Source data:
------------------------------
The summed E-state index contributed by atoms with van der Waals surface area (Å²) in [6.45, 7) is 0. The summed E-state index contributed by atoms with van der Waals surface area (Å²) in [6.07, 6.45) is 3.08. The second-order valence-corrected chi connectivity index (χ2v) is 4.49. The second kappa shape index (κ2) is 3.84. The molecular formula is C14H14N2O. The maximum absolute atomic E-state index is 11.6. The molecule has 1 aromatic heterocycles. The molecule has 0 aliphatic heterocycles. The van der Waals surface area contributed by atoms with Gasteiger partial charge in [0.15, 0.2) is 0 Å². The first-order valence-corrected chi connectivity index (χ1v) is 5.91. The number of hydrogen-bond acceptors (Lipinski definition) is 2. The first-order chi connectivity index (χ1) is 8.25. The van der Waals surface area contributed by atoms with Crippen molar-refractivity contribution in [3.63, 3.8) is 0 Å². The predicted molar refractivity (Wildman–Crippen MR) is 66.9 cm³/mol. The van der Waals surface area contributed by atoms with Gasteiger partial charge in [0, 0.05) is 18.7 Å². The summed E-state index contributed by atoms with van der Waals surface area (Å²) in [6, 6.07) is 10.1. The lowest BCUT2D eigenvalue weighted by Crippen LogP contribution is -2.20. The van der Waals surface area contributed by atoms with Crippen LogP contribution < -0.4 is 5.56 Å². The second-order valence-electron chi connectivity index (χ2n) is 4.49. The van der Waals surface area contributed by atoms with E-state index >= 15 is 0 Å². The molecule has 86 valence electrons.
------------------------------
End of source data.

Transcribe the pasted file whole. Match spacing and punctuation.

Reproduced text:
The summed E-state index contributed by atoms with van der Waals surface area (Å²) in [6.45, 7) is 0. The summed E-state index contributed by atoms with van der Waals surface area (Å²) in [6.07, 6.45) is 3.08. The second-order valence-corrected chi connectivity index (χ2v) is 4.49. The second kappa shape index (κ2) is 3.84. The molecular formula is C14H14N2O. The maximum absolute atomic E-state index is 11.6. The molecule has 1 aromatic heterocycles. The molecule has 0 aliphatic heterocycles. The van der Waals surface area contributed by atoms with Gasteiger partial charge in [0.15, 0.2) is 0 Å². The first-order valence-corrected chi connectivity index (χ1v) is 5.91. The number of hydrogen-bond acceptors (Lipinski definition) is 2. The first-order chi connectivity index (χ1) is 8.25. The van der Waals surface area contributed by atoms with Crippen molar-refractivity contribution in [3.63, 3.8) is 0 Å². The predicted molar refractivity (Wildman–Crippen MR) is 66.9 cm³/mol. The van der Waals surface area contributed by atoms with Gasteiger partial charge in [0, 0.05) is 18.7 Å². The summed E-state index contributed by atoms with van der Waals surface area (Å²) in [6, 6.07) is 10.1. The lowest BCUT2D eigenvalue weighted by Crippen LogP contribution is -2.20. The van der Waals surface area contributed by atoms with Crippen LogP contribution < -0.4 is 5.56 Å². The second-order valence-electron chi connectivity index (χ2n) is 4.49. The van der Waals surface area contributed by atoms with E-state index >= 15 is 0 Å². The molecule has 86 valence electrons.